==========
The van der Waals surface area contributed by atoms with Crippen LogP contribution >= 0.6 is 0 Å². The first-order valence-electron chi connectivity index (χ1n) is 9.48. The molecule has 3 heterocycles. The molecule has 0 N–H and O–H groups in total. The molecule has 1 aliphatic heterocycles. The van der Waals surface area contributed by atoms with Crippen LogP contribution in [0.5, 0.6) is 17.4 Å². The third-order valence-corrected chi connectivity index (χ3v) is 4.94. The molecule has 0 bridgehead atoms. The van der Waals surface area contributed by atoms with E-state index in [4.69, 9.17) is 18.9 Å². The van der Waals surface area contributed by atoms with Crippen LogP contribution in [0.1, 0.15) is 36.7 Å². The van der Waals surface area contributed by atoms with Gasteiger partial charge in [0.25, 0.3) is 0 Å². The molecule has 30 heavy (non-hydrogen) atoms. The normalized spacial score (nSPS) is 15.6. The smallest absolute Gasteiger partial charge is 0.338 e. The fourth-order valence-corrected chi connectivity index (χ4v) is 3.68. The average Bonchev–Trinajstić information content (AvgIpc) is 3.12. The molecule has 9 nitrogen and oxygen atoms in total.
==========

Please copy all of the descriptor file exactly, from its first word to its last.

The van der Waals surface area contributed by atoms with Crippen LogP contribution >= 0.6 is 0 Å². The first-order valence-electron chi connectivity index (χ1n) is 9.48. The molecule has 3 heterocycles. The molecule has 0 N–H and O–H groups in total. The molecule has 1 aliphatic heterocycles. The van der Waals surface area contributed by atoms with Crippen LogP contribution in [0.5, 0.6) is 17.4 Å². The third-order valence-corrected chi connectivity index (χ3v) is 4.94. The molecule has 0 bridgehead atoms. The van der Waals surface area contributed by atoms with E-state index in [4.69, 9.17) is 18.9 Å². The van der Waals surface area contributed by atoms with Crippen LogP contribution in [0.1, 0.15) is 36.7 Å². The van der Waals surface area contributed by atoms with Gasteiger partial charge in [0.25, 0.3) is 0 Å². The molecule has 30 heavy (non-hydrogen) atoms. The normalized spacial score (nSPS) is 15.6. The smallest absolute Gasteiger partial charge is 0.338 e. The fourth-order valence-corrected chi connectivity index (χ4v) is 3.68. The average Bonchev–Trinajstić information content (AvgIpc) is 3.12. The molecule has 9 nitrogen and oxygen atoms in total.